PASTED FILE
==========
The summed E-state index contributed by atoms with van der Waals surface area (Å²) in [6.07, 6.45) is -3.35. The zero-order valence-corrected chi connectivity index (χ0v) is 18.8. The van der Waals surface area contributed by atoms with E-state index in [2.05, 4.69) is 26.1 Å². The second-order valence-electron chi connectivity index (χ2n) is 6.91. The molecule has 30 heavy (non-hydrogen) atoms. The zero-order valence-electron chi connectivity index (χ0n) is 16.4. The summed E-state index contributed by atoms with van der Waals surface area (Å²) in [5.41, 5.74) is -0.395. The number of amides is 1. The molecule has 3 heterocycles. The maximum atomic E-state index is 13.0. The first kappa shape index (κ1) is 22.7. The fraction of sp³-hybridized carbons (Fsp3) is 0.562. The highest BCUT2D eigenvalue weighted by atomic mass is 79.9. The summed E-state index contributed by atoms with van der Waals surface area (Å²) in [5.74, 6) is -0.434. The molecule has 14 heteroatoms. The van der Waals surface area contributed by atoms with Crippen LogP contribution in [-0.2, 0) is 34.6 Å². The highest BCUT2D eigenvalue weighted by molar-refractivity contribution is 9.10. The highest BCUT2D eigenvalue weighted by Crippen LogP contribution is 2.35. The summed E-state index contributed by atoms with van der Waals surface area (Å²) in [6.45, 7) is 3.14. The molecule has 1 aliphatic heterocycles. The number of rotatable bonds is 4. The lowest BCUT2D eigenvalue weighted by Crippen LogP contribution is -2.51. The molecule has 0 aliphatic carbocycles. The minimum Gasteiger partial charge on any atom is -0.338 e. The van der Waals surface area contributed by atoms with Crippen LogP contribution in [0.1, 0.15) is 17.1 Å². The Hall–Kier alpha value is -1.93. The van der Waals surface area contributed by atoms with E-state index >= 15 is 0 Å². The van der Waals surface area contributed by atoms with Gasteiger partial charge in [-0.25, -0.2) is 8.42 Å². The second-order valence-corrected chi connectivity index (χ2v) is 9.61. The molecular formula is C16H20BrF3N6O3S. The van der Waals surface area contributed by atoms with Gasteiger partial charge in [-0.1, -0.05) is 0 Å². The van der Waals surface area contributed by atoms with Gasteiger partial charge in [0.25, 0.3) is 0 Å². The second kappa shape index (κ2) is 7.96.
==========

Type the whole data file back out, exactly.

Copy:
The summed E-state index contributed by atoms with van der Waals surface area (Å²) in [6.07, 6.45) is -3.35. The zero-order valence-corrected chi connectivity index (χ0v) is 18.8. The van der Waals surface area contributed by atoms with E-state index in [2.05, 4.69) is 26.1 Å². The second-order valence-electron chi connectivity index (χ2n) is 6.91. The molecule has 30 heavy (non-hydrogen) atoms. The zero-order valence-electron chi connectivity index (χ0n) is 16.4. The summed E-state index contributed by atoms with van der Waals surface area (Å²) in [5.41, 5.74) is -0.395. The number of amides is 1. The molecule has 3 heterocycles. The maximum atomic E-state index is 13.0. The first kappa shape index (κ1) is 22.7. The fraction of sp³-hybridized carbons (Fsp3) is 0.562. The highest BCUT2D eigenvalue weighted by atomic mass is 79.9. The summed E-state index contributed by atoms with van der Waals surface area (Å²) in [5.74, 6) is -0.434. The molecule has 14 heteroatoms. The van der Waals surface area contributed by atoms with Crippen LogP contribution in [-0.2, 0) is 34.6 Å². The highest BCUT2D eigenvalue weighted by molar-refractivity contribution is 9.10. The highest BCUT2D eigenvalue weighted by Crippen LogP contribution is 2.35. The summed E-state index contributed by atoms with van der Waals surface area (Å²) in [6.45, 7) is 3.14. The molecule has 1 aliphatic heterocycles. The number of rotatable bonds is 4. The lowest BCUT2D eigenvalue weighted by Crippen LogP contribution is -2.51. The molecule has 0 aliphatic carbocycles. The minimum Gasteiger partial charge on any atom is -0.338 e. The van der Waals surface area contributed by atoms with Crippen LogP contribution in [0.1, 0.15) is 17.1 Å². The Hall–Kier alpha value is -1.93. The van der Waals surface area contributed by atoms with E-state index >= 15 is 0 Å². The van der Waals surface area contributed by atoms with Gasteiger partial charge in [-0.25, -0.2) is 8.42 Å². The second-order valence-corrected chi connectivity index (χ2v) is 9.61. The molecular formula is C16H20BrF3N6O3S. The van der Waals surface area contributed by atoms with Gasteiger partial charge in [-0.1, -0.05) is 0 Å². The van der Waals surface area contributed by atoms with Gasteiger partial charge in [0.25, 0.3) is 0 Å². The second kappa shape index (κ2) is 7.96.